It is estimated that 60 percent of the world’s population, or some 4.3 billion people, interact with a device using an ARM chip every day. If ARM can dominate in wearables, IoT and in the energy-efficient server room then that number is going to increase, substantially.
AMD will release a 20nm Cortex A57 based SoC next year that will be their first official Android SoC platform. Built on project Skybridge, which will also support x86 processors.
ARM has released details of the new Cortex-A17 processor for mid-range devices with clock speeds over 2GHz. At 60% faster than the Cortex-A9 and compatible with the big.LITTLE architecture, ARM sees its new processor as key for 2015.
From your smartphone, to your car, to your washing machine, there could be an ARM-designed Cortex chip in most devices that you use every day.
One of the biggest changes to mobile computing will take place next year, with the advent of 64-bit ARM based processors. Although Intel does have a slight lead in bringing 64 bit computing to Android, the real benefits will come when ARM releases its Cortex-A57 and Cortex-A53 processors. Do you like the idea of a 64-bit Android device?
Following Qualcomm’s and Apple’s lead, Samsung is working to replace the ARM designed Cortex processor cores in its next generation of Exynos processors.
Is this a good move by Samsung or should it stick with ARM designed cores?
ARM has released details of its new Cortex-A12 processor which is designed to be a successor to the very popular Cortex-A9. Aimed at the mid-range smartphone and tablet markets, the A12 is 40 percent faster than the A9. If you buy a mid-range Android smartphone in 2014 it could well be powered by this design.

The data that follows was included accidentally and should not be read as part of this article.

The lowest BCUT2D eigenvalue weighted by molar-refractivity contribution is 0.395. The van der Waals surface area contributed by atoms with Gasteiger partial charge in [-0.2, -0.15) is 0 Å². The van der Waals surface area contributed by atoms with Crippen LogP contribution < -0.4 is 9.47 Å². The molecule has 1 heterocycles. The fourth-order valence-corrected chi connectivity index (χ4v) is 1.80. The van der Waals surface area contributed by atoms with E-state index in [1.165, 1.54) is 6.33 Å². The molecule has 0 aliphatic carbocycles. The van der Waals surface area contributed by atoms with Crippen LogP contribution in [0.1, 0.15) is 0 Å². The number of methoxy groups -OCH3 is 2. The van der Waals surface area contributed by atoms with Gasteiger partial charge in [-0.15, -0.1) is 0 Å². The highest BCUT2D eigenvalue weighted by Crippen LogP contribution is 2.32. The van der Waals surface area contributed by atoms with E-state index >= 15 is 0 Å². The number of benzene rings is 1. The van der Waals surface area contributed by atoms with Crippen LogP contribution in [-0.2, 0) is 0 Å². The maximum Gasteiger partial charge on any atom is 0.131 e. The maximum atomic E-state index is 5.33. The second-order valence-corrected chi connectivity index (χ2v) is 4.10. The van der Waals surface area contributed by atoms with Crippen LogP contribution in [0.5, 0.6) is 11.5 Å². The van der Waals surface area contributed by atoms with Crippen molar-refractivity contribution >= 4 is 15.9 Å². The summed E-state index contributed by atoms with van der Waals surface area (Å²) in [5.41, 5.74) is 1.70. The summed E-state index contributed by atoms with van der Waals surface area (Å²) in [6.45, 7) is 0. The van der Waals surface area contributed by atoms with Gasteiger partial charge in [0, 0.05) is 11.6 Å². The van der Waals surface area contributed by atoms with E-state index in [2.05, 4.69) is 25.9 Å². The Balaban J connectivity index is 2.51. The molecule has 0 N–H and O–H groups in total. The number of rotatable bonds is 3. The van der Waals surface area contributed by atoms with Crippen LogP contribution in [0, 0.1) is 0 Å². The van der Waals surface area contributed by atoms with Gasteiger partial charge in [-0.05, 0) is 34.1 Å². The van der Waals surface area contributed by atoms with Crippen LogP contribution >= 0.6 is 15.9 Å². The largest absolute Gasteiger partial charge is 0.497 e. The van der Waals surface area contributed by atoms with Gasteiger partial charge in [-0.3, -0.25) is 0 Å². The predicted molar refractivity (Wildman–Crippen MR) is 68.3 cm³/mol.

The decline of the Exynos SoC: how did we come to the disappointment of the Exynos 5 Octa and where can Samsung go from here?
Samsung has chosen (or has been forced) to ship the Galaxy S4 with two different processors – one model contains the Qualcomm Snapdragon 600 and the other Samsung’s very own Exynos Octa. What most consumers don’t know is that Samsung might be in a position to increase the performance of Exynos Octa based Galaxy S4 devices by as much as 10 percent this summer just by releasing new software.
Most smartphones and tablets are running an ARM-based SoC, so it’s not surprising that ARM has announced that 2.6 billion chips shipped in Q1 2013 using it’s technology, resulting in revenue worth $269.9 (£170.3) million.